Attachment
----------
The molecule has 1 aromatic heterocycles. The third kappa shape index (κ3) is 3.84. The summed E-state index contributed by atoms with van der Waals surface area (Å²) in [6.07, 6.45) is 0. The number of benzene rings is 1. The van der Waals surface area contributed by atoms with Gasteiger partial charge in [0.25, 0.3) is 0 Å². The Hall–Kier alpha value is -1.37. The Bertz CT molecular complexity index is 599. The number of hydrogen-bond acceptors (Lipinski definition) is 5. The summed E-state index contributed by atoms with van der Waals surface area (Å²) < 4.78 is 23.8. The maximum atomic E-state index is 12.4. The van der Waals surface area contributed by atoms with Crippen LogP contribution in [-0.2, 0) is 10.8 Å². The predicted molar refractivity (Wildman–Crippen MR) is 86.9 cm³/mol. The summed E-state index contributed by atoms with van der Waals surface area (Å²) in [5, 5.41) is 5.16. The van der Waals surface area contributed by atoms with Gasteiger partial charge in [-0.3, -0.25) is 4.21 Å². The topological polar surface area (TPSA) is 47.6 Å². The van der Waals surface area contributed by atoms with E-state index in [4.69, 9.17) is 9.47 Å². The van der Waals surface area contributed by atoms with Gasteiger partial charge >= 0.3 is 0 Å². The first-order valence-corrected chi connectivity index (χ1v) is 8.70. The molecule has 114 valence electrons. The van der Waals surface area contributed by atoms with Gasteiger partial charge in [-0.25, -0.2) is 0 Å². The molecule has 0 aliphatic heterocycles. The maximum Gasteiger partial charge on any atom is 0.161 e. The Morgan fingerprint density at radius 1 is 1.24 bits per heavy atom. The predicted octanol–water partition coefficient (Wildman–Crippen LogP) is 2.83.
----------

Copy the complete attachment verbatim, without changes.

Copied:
The molecule has 1 aromatic heterocycles. The third kappa shape index (κ3) is 3.84. The summed E-state index contributed by atoms with van der Waals surface area (Å²) in [6.07, 6.45) is 0. The number of benzene rings is 1. The van der Waals surface area contributed by atoms with Gasteiger partial charge in [0.25, 0.3) is 0 Å². The Hall–Kier alpha value is -1.37. The Bertz CT molecular complexity index is 599. The number of hydrogen-bond acceptors (Lipinski definition) is 5. The summed E-state index contributed by atoms with van der Waals surface area (Å²) < 4.78 is 23.8. The maximum atomic E-state index is 12.4. The van der Waals surface area contributed by atoms with Crippen LogP contribution in [-0.2, 0) is 10.8 Å². The predicted molar refractivity (Wildman–Crippen MR) is 86.9 cm³/mol. The summed E-state index contributed by atoms with van der Waals surface area (Å²) in [5, 5.41) is 5.16. The van der Waals surface area contributed by atoms with Gasteiger partial charge in [-0.3, -0.25) is 4.21 Å². The topological polar surface area (TPSA) is 47.6 Å². The van der Waals surface area contributed by atoms with E-state index in [4.69, 9.17) is 9.47 Å². The van der Waals surface area contributed by atoms with Gasteiger partial charge >= 0.3 is 0 Å². The first-order valence-corrected chi connectivity index (χ1v) is 8.70. The molecule has 114 valence electrons. The van der Waals surface area contributed by atoms with Gasteiger partial charge in [-0.25, -0.2) is 0 Å². The molecule has 0 aliphatic heterocycles. The maximum Gasteiger partial charge on any atom is 0.161 e. The Morgan fingerprint density at radius 1 is 1.24 bits per heavy atom. The predicted octanol–water partition coefficient (Wildman–Crippen LogP) is 2.83.